ADAA: The Art Show. February 26 – March 1, 2020. Booth B2. Park Avenue Armory. New York, NY
Alexander Gray Associates presents an exhibition of paintings and works on paper by Hugh Steers (1962–1995). A figurative painter, the artist was diagnosed with HIV in 1987, ultimately succumbing to AIDS-related complications in 1995 at the age of 32. For the duration of his tragically short career, he created melancholy, yet radiant compositions of everyday life that documented the tragedies of the AIDS epidemic while celebrating Queer identity and desire. The Gallery’s presentation foregrounds Steers’ images of intimate moments between couples. Alluding to—but never directly addressing—the AIDS crisis, these works present viewers with ambiguous scenes of affection, companionship, and illness.
Steers was driven to paint couples in part because of his own need for companionship. Forced to contend with deep alienation, fear, and hatred as a result of HIV, he explained, “I would like to be able to act or have someone care about me the way some of the people in my paintings act or care about each other. It’s as if painting it will make it become real.” In White Satin (1993), Steers paints a man helping another man don a white satin coat. This scene, which infuses love into the devastation of AIDS, recalls the writer Justin Spring’s assertion that the artist’s work “suggests that … there’s a complex emotional conflict going on here: beyond mere anger, a lingering desire for something transcendent; below the outer layer of bitterness, a core of romantic longing.”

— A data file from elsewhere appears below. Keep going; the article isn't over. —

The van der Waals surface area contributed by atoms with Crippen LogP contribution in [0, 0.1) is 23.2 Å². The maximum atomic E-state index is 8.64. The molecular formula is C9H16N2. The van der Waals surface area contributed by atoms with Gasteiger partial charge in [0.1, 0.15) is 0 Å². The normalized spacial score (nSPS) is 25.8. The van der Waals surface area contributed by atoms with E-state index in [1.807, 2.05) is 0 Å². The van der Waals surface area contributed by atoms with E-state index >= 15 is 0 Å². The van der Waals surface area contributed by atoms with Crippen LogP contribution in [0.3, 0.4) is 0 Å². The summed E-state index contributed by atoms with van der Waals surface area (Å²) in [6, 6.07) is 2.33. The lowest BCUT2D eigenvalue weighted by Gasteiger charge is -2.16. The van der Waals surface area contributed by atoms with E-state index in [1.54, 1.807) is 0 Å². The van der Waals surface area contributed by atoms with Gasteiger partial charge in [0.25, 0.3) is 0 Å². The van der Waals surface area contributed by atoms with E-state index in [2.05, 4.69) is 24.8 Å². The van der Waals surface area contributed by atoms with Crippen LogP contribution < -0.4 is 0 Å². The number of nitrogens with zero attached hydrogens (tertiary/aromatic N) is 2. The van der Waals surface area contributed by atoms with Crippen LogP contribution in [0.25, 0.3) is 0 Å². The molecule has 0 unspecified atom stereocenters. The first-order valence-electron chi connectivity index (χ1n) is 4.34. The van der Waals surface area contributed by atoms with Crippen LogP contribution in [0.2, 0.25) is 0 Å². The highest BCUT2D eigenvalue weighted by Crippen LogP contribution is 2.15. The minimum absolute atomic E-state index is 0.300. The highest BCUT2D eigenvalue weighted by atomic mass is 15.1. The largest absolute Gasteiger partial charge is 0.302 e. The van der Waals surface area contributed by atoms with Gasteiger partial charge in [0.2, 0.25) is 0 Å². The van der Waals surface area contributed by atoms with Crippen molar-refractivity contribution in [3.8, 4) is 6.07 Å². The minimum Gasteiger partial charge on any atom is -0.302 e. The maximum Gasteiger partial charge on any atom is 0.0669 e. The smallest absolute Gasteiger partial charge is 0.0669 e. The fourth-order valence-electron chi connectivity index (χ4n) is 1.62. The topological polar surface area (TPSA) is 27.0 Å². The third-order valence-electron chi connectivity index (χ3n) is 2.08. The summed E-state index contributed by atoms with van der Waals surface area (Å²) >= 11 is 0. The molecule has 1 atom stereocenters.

Further alluding to this core of longing, Two Beers (1993) features a couple sharing an armchair and embracing while Dressing (1987) captures a man observing his partner dress in drag. Ultimately transforming prosaic scenes and spaces into tableaux suffused with tenderness, Steers’ couples inhabit a poignant architecture of intense emotion. As the artist’s friend Julie Heffernan argues, “In a real way those characters were Hugh’s constant companions, avatars of love and friendship that every one of us needs in order to survive day-to-day.”
Symbols of love, the men in Steers’ paintings and works on paper nonetheless negotiate a complex world where they are continually forced to confront the vicissitudes of disease and their own mortality. Paintings like Two Chairs (1993) show men scrutinizing their faces for bumps or signs of lesions—indicators their immune system is compromised and HIV has developed into AIDS. Similarly, works on paper like Floored (1987), painted the same year the artist learned he was HIV positive, depict nudes sprawled corpse-like on the floor. Deeply personal, these vignettes reveal Steers’ own fears and experience as he bravely and unapologetically lived life and made art under the specter of AIDS.
Hugh Steers’ work was recently featured in AIDS at Home: Art and Everyday Activism at the Museum of the City of New York, NY (2017) and Art AIDS America, curated by Jonathan Katz and Rock Hushka, at the Tacoma Art Museum, WA (2015); West Hollywood Library and One Archives Gallery and Museum, Los Angeles, CA (2015); Zuckerman Museum of Art, Kennesaw, GA (2016); Bronx Museum of the Arts, New York, NY (2016); and Alphawood Foundation, Chicago, IL (2016). His work has been exhibited at the Whitney Museum of American Art, New York, NY (2013); New Museum of Contemporary Art, New York, NY (1994); Richard Anderson, New York, NY (1992); Midtown Galleries, New York, NY (1992); Denver Art Museum, CO (1991); Albright-Knox Gallery, Buffalo, NY (1988); and the Drawing Center, New York, NY (1987), among others. Steers’ work is in private and public art collections, including the Whitney Museum of American Art, New York, NY; Walker Art Center, Minnesota, MN; and Denver Art Museum, CO. In 1989, Steers received a Pollock-Krasner Foundation Fellowship. A comprehensive monographic catalogue of Steers’ work was published by Visual AIDS in 2015.
About ADAA: The Art Show
Organized annually by the Art Dealers Association of America (ADAA), The Art Show presents curated presentations by the nation’s leading fine art dealers, providing audiences a selection of works from the late 19th century through today.